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The Boston Globe

Health & wellness

G Cover

New cost-control law expands role of physician assistants

Comparing training for physician assistants, nurse practitioners, doctors

A stay-at-home mom for 10 years, Martha Tuff wanted a career in medicine. But at 38 and raising four boys, she decided the decade-long preparation to become a doctor “would be too much for me.’’ So she enrolled in a two-year master’s degree program to become a physician assistant. She will be ready to care for patients by next fall.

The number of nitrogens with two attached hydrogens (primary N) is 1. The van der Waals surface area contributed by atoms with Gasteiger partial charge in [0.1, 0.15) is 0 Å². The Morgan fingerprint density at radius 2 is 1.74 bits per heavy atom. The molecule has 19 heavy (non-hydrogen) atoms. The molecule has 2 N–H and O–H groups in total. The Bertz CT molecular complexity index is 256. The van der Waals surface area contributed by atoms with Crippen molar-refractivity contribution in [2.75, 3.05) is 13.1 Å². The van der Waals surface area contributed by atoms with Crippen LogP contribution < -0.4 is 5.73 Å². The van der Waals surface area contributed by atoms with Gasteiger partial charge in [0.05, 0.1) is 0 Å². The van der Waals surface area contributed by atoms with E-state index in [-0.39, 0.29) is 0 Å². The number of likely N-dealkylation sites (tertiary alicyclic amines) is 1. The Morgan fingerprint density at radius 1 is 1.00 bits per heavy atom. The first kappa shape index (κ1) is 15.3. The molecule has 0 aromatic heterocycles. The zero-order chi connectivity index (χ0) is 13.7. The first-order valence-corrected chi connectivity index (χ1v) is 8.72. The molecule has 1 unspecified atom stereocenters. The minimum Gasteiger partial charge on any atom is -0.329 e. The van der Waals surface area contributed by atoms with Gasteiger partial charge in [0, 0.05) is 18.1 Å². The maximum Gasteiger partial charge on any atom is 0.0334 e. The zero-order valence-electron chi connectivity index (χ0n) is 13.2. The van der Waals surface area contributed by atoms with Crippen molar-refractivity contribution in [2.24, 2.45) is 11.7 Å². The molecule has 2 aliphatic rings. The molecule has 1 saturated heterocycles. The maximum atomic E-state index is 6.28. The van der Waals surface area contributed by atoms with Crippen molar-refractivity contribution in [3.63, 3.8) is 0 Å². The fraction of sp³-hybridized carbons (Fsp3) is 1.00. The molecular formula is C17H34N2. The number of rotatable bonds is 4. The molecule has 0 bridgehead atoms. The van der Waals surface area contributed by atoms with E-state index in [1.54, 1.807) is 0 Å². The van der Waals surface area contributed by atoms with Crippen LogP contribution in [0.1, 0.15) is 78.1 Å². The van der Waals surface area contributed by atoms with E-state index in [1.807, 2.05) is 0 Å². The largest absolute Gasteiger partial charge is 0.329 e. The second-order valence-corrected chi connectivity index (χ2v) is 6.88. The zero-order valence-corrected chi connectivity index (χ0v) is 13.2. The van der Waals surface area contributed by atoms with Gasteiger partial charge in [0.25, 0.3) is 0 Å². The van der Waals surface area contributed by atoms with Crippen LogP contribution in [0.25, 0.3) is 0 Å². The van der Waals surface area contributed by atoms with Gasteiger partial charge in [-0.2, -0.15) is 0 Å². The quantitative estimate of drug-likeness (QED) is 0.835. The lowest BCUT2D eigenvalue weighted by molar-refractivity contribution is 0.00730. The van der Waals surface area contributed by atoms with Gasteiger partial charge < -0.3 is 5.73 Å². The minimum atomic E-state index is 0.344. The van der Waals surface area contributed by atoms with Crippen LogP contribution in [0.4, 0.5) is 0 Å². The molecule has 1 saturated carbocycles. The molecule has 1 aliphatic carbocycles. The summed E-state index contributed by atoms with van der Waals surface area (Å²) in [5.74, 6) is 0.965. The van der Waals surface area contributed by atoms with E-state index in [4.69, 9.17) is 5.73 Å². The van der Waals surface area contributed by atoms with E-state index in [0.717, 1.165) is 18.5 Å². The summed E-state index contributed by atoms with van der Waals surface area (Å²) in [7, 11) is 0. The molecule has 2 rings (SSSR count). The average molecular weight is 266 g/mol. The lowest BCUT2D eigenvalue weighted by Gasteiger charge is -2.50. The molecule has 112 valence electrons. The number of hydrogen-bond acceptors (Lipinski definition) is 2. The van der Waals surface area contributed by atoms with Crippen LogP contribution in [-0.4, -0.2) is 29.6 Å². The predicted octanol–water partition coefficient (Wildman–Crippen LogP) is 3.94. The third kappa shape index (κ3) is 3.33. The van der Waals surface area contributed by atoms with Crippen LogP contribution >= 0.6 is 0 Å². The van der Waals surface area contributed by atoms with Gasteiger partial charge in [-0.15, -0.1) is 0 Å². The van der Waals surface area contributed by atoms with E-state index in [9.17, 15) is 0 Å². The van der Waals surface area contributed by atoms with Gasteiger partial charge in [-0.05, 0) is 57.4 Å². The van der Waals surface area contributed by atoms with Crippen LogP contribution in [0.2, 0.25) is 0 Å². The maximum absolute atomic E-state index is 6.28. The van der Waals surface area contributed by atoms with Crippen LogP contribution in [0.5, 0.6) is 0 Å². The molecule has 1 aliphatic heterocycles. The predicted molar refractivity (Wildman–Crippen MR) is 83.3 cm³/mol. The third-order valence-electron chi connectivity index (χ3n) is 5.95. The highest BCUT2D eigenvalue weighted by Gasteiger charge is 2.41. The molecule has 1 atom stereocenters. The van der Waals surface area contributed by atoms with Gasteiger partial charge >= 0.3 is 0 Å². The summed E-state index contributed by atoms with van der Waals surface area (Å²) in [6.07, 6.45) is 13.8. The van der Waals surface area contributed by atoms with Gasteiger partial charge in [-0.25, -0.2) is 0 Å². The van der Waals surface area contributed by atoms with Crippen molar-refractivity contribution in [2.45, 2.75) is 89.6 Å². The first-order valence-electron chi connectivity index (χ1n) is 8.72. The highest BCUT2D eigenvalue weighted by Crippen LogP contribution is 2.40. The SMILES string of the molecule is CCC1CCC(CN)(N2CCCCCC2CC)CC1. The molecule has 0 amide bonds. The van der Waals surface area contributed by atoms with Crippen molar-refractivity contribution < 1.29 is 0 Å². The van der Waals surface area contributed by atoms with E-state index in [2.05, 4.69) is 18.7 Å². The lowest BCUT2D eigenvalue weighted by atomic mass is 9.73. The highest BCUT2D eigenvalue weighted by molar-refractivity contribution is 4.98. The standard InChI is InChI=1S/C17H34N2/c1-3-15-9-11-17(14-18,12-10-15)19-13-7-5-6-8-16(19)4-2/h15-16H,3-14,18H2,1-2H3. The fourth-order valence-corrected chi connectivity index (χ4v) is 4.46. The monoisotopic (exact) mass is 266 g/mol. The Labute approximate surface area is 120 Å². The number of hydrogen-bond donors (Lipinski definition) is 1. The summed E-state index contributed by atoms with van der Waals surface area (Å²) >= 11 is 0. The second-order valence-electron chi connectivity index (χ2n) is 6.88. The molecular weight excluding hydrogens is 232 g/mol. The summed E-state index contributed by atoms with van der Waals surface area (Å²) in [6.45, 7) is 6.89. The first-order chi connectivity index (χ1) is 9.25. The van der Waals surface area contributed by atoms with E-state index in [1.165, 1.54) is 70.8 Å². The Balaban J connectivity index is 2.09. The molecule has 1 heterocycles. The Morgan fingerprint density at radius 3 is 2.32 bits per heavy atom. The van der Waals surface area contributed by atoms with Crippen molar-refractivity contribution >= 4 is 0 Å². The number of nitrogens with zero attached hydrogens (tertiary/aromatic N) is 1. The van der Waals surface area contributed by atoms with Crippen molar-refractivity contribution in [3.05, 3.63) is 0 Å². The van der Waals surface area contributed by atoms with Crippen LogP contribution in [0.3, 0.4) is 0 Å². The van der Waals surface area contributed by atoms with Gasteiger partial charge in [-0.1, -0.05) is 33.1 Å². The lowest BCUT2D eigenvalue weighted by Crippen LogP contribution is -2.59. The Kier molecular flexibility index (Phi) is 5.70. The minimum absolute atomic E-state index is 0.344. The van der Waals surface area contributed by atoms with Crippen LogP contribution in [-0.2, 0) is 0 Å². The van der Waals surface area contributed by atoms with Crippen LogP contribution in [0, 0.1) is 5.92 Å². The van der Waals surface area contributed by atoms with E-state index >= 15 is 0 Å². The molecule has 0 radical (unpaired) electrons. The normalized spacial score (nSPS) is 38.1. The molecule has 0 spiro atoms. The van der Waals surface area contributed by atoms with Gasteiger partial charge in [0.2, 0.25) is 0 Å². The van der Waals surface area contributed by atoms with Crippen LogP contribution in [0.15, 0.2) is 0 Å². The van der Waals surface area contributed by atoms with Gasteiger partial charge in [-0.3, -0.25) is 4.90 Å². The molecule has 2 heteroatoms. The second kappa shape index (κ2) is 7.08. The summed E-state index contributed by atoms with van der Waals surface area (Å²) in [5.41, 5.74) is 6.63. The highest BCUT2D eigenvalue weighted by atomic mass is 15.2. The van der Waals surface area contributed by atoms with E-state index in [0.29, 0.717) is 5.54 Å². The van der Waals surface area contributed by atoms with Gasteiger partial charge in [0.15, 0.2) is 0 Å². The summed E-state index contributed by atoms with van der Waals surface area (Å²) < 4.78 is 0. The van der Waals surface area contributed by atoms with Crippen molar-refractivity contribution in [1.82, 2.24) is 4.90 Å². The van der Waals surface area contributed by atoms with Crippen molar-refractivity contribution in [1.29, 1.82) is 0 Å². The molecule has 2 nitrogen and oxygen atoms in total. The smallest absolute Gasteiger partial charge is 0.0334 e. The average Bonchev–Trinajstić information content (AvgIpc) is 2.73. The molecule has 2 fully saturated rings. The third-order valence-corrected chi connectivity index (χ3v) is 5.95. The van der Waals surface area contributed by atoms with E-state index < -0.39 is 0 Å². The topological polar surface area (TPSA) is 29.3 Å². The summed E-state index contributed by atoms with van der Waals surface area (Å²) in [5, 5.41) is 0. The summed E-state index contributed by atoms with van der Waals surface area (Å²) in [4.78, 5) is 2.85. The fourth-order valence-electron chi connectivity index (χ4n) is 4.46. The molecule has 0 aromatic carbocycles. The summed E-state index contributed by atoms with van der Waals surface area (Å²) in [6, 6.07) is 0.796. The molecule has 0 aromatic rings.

Under the state’s new health care cost-control law, legislators are counting on physician assistants like Tuff as critical partners in the effort to curb medical spending, improve the coordination of treatment, and give patients easier access to basic care amid a shortage of primary care doctors.

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